Swastikas found on piping, valves at Nebraska Capitol
It wasn’t what a worker expected to encounter while unwrapping long-concealed pipes and valves in the basement on the Capitol’s heating, ventilation and air conditioning project, the Lincon Journal Star reported.
But on some of those pipes and valves that were either being replaced or cleaned out and reinstalled, workers found marks that looked like swastikas, like Nazi symbols. Many of them are hidden inside concrete, or hidden by insulation.
And workers questioned whether the symbols that are on those pipes and valves should be replaced as they are uncovered in the area, not just cleaned out and reinstalled.
The swastika was used as a symbol of well-being in ancient societies, including those in India, China, Africa, America and Europe, for at least 5,000 years before Adolf Hitler made it the centerpiece of the Nazi flag, according to the Holocaust Encyclopedia. The word swastika comes from the Sanskrit svastika, which means good fortune or well-being. Its use may stretch back as far as 7,000 years.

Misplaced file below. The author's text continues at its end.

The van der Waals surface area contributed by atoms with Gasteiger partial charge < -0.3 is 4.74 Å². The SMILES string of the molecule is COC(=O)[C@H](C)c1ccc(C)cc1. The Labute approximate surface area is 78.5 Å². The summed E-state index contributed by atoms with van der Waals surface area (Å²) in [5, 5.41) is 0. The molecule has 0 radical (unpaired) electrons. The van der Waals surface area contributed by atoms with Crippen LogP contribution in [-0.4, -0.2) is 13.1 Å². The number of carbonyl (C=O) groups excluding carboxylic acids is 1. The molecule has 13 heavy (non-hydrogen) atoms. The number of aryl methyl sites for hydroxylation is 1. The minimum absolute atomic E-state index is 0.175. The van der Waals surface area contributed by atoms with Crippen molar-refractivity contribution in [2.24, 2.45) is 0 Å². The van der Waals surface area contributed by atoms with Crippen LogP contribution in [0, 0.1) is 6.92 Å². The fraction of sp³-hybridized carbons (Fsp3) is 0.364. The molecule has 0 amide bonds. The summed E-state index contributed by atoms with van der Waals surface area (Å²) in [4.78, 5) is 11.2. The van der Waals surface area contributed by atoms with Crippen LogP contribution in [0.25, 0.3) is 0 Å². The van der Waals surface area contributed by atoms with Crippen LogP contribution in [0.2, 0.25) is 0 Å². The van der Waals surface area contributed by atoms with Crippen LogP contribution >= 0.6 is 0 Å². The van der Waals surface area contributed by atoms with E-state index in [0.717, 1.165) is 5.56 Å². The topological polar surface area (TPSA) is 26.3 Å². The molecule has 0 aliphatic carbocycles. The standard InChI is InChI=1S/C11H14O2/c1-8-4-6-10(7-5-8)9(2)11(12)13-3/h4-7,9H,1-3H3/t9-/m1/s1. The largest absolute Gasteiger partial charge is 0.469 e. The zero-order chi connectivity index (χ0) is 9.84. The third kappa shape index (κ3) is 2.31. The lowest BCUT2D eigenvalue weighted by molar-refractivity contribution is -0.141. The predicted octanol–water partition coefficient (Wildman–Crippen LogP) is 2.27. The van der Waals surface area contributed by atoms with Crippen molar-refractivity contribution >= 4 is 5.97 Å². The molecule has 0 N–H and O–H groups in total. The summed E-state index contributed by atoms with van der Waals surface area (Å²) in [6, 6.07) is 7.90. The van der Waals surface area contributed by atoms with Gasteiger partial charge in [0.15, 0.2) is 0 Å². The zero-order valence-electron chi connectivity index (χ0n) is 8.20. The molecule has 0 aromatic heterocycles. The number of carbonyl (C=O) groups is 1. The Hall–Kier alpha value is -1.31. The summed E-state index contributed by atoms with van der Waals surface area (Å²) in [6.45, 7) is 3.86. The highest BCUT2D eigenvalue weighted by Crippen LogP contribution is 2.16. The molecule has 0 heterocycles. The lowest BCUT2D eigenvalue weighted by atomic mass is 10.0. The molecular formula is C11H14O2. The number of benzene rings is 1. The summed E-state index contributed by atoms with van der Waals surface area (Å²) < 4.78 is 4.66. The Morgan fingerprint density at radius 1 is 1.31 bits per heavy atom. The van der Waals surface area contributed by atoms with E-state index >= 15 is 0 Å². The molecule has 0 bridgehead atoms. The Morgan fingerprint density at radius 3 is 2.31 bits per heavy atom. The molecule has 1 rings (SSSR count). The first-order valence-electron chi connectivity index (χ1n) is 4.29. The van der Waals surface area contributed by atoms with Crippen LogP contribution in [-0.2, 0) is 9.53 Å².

A communication spokeswoman on behalf of Crane Co. said that from approximately 1910 through 1936, the symbol appeared as a foundry mark on certain cast steel products from Crane Co.’s Chicago foundry.
“The symbol has a long history of benign use by many cultures over centuries,” said Molly Morse of Kekst CNC. “Crane likely selected it because, at the time, it was understood to indicate good luck and good fortune. The symbol became associated with hatred during World War II, by which time Crane had stopped using it.”
Capitol administrator Bob Ripley said he learned years ago the symbol was a common Victorian one used in jewelry to indicate friendship, and also used by other cultures.
The Capitol was completed and in use before the Nazis came to power and appropriated the symbol, Ripley said. He doesn’t feel a need to go back and revise history by saying they must now be removed from those original pieces of equipment in the building.
If a valve with the symbol is cleaned out and rewrapped with insulation, it will be hidden away from view, he said. They would cost thousands of dollars each to replace, he said.
Still one worker, who wanted to remain anonymous, said it was somewhat shocking to come across the symbols, even if they predated Nazi motifs. It’s a highly charged environment Americans live in now, that includes racism and white nationalism, and people are sensitive about such things.